Congress is a club for exceptional people

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Column by Jim Flynn

Most Congress people arrive in Washington with ordinary backgrounds and an agenda of noble intentions to do good for constituents and the nation.
It doesn’t take long however for Congress people to become exceptional. To some extent it’s not their fault. It may be an effect of ingesting Washington air and water.
On a Saturday some years ago we delivered our daughter to Washington for her congressional internship and were told the telephone and television service could not be activated until Monday. A kindly person at the apartment complex suggested we call the utilities and tell them in a friendly way that our daughter could not be at her apartment on weekdays, because she would be working at the offices of Congressman Dogoody (a pseudonym). With instant courtesy the utilities performed the installation on Sunday.
Doing good in Congress can be financially rewarding. Nearly half of the sitting members are millionaires, an unlikely result considering their modest $174,000 annual salaries for their full-time jobs.
In all fairness, some members are millionaires because of inheritances, marriages, or successful careers in the real world.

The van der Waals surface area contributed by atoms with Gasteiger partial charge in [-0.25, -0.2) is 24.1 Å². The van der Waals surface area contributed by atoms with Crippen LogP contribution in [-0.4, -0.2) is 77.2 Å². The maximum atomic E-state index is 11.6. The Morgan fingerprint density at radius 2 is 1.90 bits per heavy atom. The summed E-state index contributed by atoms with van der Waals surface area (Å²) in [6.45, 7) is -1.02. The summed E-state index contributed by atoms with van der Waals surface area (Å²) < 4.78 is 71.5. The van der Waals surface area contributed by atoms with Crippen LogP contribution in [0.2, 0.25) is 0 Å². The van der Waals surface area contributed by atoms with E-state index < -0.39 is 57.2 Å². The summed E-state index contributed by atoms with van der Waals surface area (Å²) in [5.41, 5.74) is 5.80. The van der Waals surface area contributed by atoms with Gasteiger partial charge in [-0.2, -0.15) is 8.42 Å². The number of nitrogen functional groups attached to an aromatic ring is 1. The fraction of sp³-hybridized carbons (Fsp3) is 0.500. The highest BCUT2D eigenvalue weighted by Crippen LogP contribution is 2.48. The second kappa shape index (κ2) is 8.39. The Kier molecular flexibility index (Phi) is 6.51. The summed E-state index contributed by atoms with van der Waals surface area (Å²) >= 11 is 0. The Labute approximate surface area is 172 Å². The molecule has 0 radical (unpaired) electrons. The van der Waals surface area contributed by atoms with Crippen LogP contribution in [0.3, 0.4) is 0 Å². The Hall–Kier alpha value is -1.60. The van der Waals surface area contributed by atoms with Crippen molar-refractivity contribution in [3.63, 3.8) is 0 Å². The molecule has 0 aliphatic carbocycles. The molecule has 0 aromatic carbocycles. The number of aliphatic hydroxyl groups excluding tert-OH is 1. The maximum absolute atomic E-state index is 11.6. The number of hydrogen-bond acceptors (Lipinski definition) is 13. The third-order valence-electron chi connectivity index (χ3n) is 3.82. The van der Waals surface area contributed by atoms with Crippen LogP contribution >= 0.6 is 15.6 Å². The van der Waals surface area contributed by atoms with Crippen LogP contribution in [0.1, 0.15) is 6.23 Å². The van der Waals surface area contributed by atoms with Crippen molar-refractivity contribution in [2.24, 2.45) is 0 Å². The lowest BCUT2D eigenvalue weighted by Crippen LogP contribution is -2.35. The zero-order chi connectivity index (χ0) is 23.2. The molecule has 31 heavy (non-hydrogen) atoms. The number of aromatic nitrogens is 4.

Interestingly, over the past five years, while most Americans were watching their net worth decline, the exceptional members of Congress experienced a continuing rise in their net wealth — very substantial increases for some.
Notwithstanding occasional examples of ethics violations, most Congress people stay within their written code of conduct. The 15 page, short form Standards of Official Conduct of the House of Representatives can be carried in a brief case for quick reference if needed.
Among other things the ethics standards cover gifts, events, travel, and conflicts of interest. They also say no one is placed at risk by seeking confidential Ethics Committee advice when in doubt — a sort of a dig-safe warning to consider before digging an ethical hole.
The Ethics Manual also says members should never use information received confidentially in performance of governmental duties as a means of making private profits.
Why then was it necessary for CBS’s 60 Minutes to uncover stock trading based on insider information which had been going on for years in the offices of Congress? Minority leader Nancy Pelosi’s office called the 60 Minutes expose’ a smear, and Speaker John Boehner’s office called it idiotic.
How could Congressional leaders not have known about insider dealing when bills to stop trading on Congressional knowledge (Stock Act) had been introduced in three successive sessions — 2006, 2007, and 2009 — all of which died in committee.
After two more years of foot dragging by both parties, 93 members of Congress signed on as cosponsors of what is now known as the STOCK ACT, which President Obama signed into law on April 4, 2012. Little wonder Congress has a ten percent approval rating. Some members of Congress should be term limited at the polls come November, and regularly thereafter. Too long in public service is dangerous to their ethical health.